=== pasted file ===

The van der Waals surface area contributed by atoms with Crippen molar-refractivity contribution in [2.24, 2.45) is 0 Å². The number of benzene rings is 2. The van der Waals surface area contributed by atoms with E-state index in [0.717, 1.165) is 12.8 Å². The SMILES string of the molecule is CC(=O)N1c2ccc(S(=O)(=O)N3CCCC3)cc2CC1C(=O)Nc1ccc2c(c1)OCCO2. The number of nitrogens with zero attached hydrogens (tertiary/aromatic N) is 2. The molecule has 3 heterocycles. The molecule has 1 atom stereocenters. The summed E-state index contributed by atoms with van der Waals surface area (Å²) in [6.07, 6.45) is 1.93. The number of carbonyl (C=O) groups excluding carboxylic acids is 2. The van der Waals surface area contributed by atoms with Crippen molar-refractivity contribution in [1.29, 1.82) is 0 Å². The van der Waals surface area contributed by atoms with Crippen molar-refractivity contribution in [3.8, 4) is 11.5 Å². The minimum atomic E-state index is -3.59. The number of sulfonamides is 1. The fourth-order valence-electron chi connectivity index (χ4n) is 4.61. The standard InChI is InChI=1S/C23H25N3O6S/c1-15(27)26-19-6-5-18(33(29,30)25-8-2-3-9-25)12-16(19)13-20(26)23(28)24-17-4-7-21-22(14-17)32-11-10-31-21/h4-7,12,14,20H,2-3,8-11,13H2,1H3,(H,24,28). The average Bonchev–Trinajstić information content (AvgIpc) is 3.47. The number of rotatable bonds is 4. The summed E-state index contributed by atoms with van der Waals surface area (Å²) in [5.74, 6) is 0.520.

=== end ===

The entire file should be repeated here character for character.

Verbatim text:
The van der Waals surface area contributed by atoms with Crippen molar-refractivity contribution in [2.24, 2.45) is 0 Å². The number of benzene rings is 2. The van der Waals surface area contributed by atoms with E-state index in [0.717, 1.165) is 12.8 Å². The SMILES string of the molecule is CC(=O)N1c2ccc(S(=O)(=O)N3CCCC3)cc2CC1C(=O)Nc1ccc2c(c1)OCCO2. The number of nitrogens with zero attached hydrogens (tertiary/aromatic N) is 2. The molecule has 3 heterocycles. The molecule has 1 atom stereocenters. The summed E-state index contributed by atoms with van der Waals surface area (Å²) in [6.07, 6.45) is 1.93. The number of carbonyl (C=O) groups excluding carboxylic acids is 2. The van der Waals surface area contributed by atoms with Crippen molar-refractivity contribution in [1.29, 1.82) is 0 Å². The van der Waals surface area contributed by atoms with Crippen molar-refractivity contribution in [3.8, 4) is 11.5 Å². The minimum atomic E-state index is -3.59. The number of sulfonamides is 1. The fourth-order valence-electron chi connectivity index (χ4n) is 4.61. The standard InChI is InChI=1S/C23H25N3O6S/c1-15(27)26-19-6-5-18(33(29,30)25-8-2-3-9-25)12-16(19)13-20(26)23(28)24-17-4-7-21-22(14-17)32-11-10-31-21/h4-7,12,14,20H,2-3,8-11,13H2,1H3,(H,24,28). The average Bonchev–Trinajstić information content (AvgIpc) is 3.47. The number of rotatable bonds is 4. The summed E-state index contributed by atoms with van der Waals surface area (Å²) in [5.74, 6) is 0.520.